January 30, 2012

NYC Wine Tasting Group, Noel en France

From the Rhone Region: 2009 Michel Gassier Nostre Pais Costieres de Nimes – 80% Grenache Blanc, 10% Viognier, and 10% Roussanne
Even more serious is the 2009 Nostre Pais (80% Grenache Blanc, 10% Viognier, and 10% Roussanne), a more honeyed, richer, fuller-bodied effort with plenty of texture as well as beautifully pure notes of quince, white currants, flowers, and an unmistakable minerality. Half of the wine is barrel fermented and the other half is aged in concrete. This fresh, textured beauty exhibits structure, purity, and length. Rated 91 The Wine Advocate

From the Southern Rhone Valley: 2010 Domaine Vindemio Imagine (Cotes du Ventoux) – 50% Grenache/50% Syrah
An absolutely outrageous value and a great wine in its own right, the equal part blend of Syrah and Grenache, the 2010 Vindemio Imagine, is also aged completely in concrete casks, This is an amazing wine, displaying notes of meat juices, spring flowers, black raspberries, blackberries and cassis. Full-bodied, unctuously textured, rich and full, but with remarkable purity and freshness, this is a terrific effort from proprietor Jean Marot. Drink it over the next 5-7 years, although it could actually last a lot longer. Rated 95 The Wine Advocate

From the Languedoc region: 2006 Mas Cal Demoura L’infidele Terrasses De Larzac (Coteaux du Languedoc) -blend of Syrah, Grenache, Mourvedre, Carignan, Cinsault
“A blend of Syrah, Grenache, Mourvedre, Carignan, Cinsault, and like the majority of wines here, matured primarily in 500 liter barrels, only a small percentage of which are new – the Cal Demoura 2006 Coteaux du Languedoc Terrasses du Larzac L’Infidele displays an uncanny combination of palate richness and viscosity with vivacious brightness of fruit and fine-grained tannin. Plum, cherry, bay, raw beef, dark chocolate, and black pepper all vie for attention, along with undertones of caulk and wet stone, and tart fruit skin and pepper lend an especially brash cast to the finish. Based on the evolution of wines from the era of Jullien ownership – in homage to which, with certain attempts at improvement, this cuvee is explicitly intended – I have no worry about projecting a decade of rewarding evolution. And based on the pricing of recent vintages, this should also represent an excellent value.” Rated 91 The Wine Advocate

From the Southern Rhone: 2010 Andezon (Cotes Du Rhone) Rouge – 90% Syrah and 10% Grenache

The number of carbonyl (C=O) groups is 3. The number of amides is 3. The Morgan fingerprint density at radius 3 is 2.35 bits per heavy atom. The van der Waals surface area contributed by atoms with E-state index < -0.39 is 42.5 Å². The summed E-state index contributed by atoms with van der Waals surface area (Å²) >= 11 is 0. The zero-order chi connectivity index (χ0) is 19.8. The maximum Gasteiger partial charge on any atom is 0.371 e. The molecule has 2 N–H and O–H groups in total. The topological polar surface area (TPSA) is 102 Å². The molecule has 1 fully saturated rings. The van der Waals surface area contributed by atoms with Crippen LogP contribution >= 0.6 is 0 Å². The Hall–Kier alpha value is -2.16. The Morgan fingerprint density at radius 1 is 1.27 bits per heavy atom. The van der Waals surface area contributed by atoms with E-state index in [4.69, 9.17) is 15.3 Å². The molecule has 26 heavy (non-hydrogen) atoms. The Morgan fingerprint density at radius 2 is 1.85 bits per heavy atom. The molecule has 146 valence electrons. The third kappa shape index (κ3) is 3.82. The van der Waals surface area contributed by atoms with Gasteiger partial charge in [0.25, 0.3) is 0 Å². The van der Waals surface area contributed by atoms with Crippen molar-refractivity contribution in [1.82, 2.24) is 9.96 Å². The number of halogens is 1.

“The classic cuvee, which has long been selected by importer Eric Solomon, is their 2010 Domaine d’Andezon, a blend of 90% Syrah and 10% Grenache. While there are critics of Syrah grown in the southern Rhone, even the cynics agree that the old-vine Syrah from the Gard has a special character to it. This wine comes from 40+-year-old Syrah vines and 60+-year-old Grenache vines, bottled unfined and unfiltered after being aged in both tank and concrete. Dense ruby/purple, with a stunning nose of blackberry liqueur and jus de viande (beef/meat juices), it’s thrilling, intensely pure, full-bodied mouthfeel, good freshness, and striking floral character all combine for one of the very best bargains in dry red wine that readers are likely to find anywhere in the world. This is super and should continue to drink well for another 3-4 years.” Rated 91 The Wine Advocate

From Bordeaux: 2007 Chateau Bouscaut Cuvee La Gargone (Bordeaux) Superieur – 48% Merlot, 47% Cabernet Sauvignon, 5% Malbec
Good bright ruby-red. Redcurrant and a whiff of burning tobacco on the nose, with hints of cedar, herbs and tobacco that carry through onto the palate. A fruity, juicy midweight with a light touch and good energy. Firm tannins will not get in the way of enjoying this wine over the next five or six years. Rated 88 International Wine Cellar

From the Southern Rhone: 2009 Domaine Roche (Cotes du Rhone) – 60% Grenache, 25% Syrah, 15% Carignan
Ripe and fresh, delivering a tangy hint of mesquite to frame the blackberry and raspberry fruit. A note of baker’s chocolate lingers on the solid finish. Grenache, Syrah and Carignan. Rated 89 Wine Spectator